There are many ways a business can go belly up. Disruption. Irrelevance. Obsolescence. For marketers, the most pernicious is the so-called Schumpeterian gale of creative destruction: getting out-branded. But this fear can be turned into a tool for success by motivating your team with competitive marketing intelligence.
Consider as a cautionary tale the battle of Beats versus Bose. Beats by Dre entered the headphones market in 2008 offering a lower-quality product at a comparable price point to competitor Bose. Not exactly a winning business model on paper. But with a massive marketing push, including a slew of celebrity endorsements, Beats asked consumers to “embrace the bass,” and definitively changed the market.
Fast forward to 2012, and Beats’ revenues hit the $1 billion mark. By 2013, Beats secured a dominant 51 percent share of the global headphones market. Among U.S. teens, brand affinity for Beats by Dre is 10 times higher than Bose.
It doesn’t feel good to be Bose in this scenario, and the moral of the story puts the “ad” in adage: marketing is a critical competitive differentiator.
Thankfully, nothing lights a fire under marketers quite like a healthy dose of competition.
Competitive marketing intelligence helps you:
- Compare the topics, tactics, and channels driving market performance for you and your competitors.
- Uncover opportunities to outperform the competition.
- Benchmark versus industry leaders and market influencers.
There are ways to do this manually — perusing competitor websites, scrolling their social feeds, reading their blogs and press releases — but who has time for that. To buoy your business against digital disruption, here are five ways to use competitive marketing intelligence to motivate your team.
5 ways to motivate your marketing team with competitive analysis:
1. Share new campaigns and top content from competitors.
If a competitor launches a major new campaign, partnership, or product launch, your team should be the first to know. Use alerts to keep tabs on breaking news from across your industry, and surface any notable developments in your regular team meetings. Invite discussion around the goals, execution, and impact of top competitor campaigns. When collecting competitive marketing intelligence, ask:
- Does this warrant a response from our team?
- Is this a conversation we should join?
- Are there opportunities to differentiate our brand message in response?
The intention is not to get sidetracked with copycat campaigns. Rather, these discussions and brainstorms should elucidate the whitespace in the market where your business can stand out.
2. Benchmark your marketing efficiency.
Do competitors post more or less frequently than you? Do they get more average shares per blog post? Do they get more media coverage? The right competitive metrics can help you optimize your brand’s own distribution strategy. A few key competitive benchmarks include:
- Audience growth
- Posting frequency
- Content engagement
- Earned media
Efficiency is the goal here. Ask, “How can our brand get more from each blog post, webinar, or press push than the competition can?”
3. Track your share of interaction on key channels.
Share of Interaction (SOI) graphs are an especially useful tool for visualizing head-to-head comparisons. They show you the slice of engagement each brand in your industry owns on a particular social network, and how that ownership changes over time. SOI graphs can also help your team visualize the top-of-funnel impact of specific campaigns.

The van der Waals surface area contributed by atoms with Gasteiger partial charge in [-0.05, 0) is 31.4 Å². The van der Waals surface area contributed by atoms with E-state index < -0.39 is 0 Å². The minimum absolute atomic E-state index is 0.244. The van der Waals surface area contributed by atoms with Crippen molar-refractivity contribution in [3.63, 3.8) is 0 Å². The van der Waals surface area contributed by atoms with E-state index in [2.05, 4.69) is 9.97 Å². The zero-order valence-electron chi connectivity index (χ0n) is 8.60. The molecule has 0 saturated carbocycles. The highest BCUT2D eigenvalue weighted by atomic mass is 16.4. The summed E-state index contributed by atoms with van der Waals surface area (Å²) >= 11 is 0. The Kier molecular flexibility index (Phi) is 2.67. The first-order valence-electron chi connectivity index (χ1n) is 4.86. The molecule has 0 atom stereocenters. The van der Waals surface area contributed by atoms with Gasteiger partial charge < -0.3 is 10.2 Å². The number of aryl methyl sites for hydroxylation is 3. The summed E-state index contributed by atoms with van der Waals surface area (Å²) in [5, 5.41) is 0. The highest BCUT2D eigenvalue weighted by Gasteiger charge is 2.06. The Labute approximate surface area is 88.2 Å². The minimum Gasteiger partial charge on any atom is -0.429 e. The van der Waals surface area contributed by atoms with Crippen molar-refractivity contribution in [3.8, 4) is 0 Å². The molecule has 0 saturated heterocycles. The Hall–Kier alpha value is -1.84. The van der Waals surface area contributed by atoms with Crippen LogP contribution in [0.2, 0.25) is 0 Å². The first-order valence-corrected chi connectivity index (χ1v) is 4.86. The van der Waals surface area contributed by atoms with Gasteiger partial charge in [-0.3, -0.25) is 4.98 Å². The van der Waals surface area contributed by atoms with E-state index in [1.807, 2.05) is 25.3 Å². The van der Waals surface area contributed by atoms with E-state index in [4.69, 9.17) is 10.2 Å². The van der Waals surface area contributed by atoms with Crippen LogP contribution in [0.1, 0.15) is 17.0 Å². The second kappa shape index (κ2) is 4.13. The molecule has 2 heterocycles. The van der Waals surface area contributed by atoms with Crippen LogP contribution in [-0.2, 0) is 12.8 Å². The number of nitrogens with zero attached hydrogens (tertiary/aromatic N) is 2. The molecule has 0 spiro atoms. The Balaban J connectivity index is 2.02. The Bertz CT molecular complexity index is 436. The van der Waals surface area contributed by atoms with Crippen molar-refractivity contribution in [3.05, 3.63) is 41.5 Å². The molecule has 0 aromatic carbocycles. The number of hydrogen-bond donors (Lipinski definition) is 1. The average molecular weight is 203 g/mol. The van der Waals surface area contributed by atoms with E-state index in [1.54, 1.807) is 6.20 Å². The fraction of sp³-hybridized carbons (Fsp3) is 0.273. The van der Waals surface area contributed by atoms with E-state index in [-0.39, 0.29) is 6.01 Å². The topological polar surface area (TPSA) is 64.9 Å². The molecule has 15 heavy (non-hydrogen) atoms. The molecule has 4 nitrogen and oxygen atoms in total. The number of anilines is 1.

SOI graphs can also be used to compare the performance of press mentions and blogs for competitor brands.
4. Optimize your channel mix.
What are the key digital channels for your business? For your competitors? Keeping tabs on your marketing performance across both core and emerging channels prevents competitors from sneaking into your content marketing blind spot.
If a competitor comes out strong on a newer channel like Snapchat or Medium, for example, your team should be aware. It might not be the right time — or the right move — to follow in their footsteps and start snaping willy nilly. But as Robet Wollan, Accenture’s senior managing director of advanced customer strategy, notes:
“The most profitable customers use multiple channels — even within a single interaction — to get the outcomes they want. To catch and keep them, companies need to offer interactions that deliver integrated, highly satisfying experiences.”
Stop thinking about your marketing mix like a fixed set of golf clubs and embrace the ever-growing number of tools and platforms at your disposal. By tracking competitors’ moves on new networks, you’ll be primed to explore new marketing tactics when the time is right.
5. Look beyond competitors to aspirational brands and influencers.
You can take cues from more than just direct competitors. Major industry influencers and aspirational brands can keep your team’s creative juices flowing, as well as creating opportunities for real-time marketing campaigns.
TTI Success Insights, the world’s leading source for research-based workplace and personal assessments and coaching tools, uses this approach to focus their marketing strategy around relevant industry trends. Specifically, they analyze top-performing content from major industry publications and common content sources for their buyer persona, such as The Harvard Business Review, The Wall Street Journal, and others.
How to build your own competitive analysis report
We’ve set up the ideal competitive analysis template to showcase your marketing performance in context of direct competitors, industry influencers, and best-in-class brands. Download your free copy of the Competitive Analysis Template to help your team prepare, digest, and get fired up about beating the competition.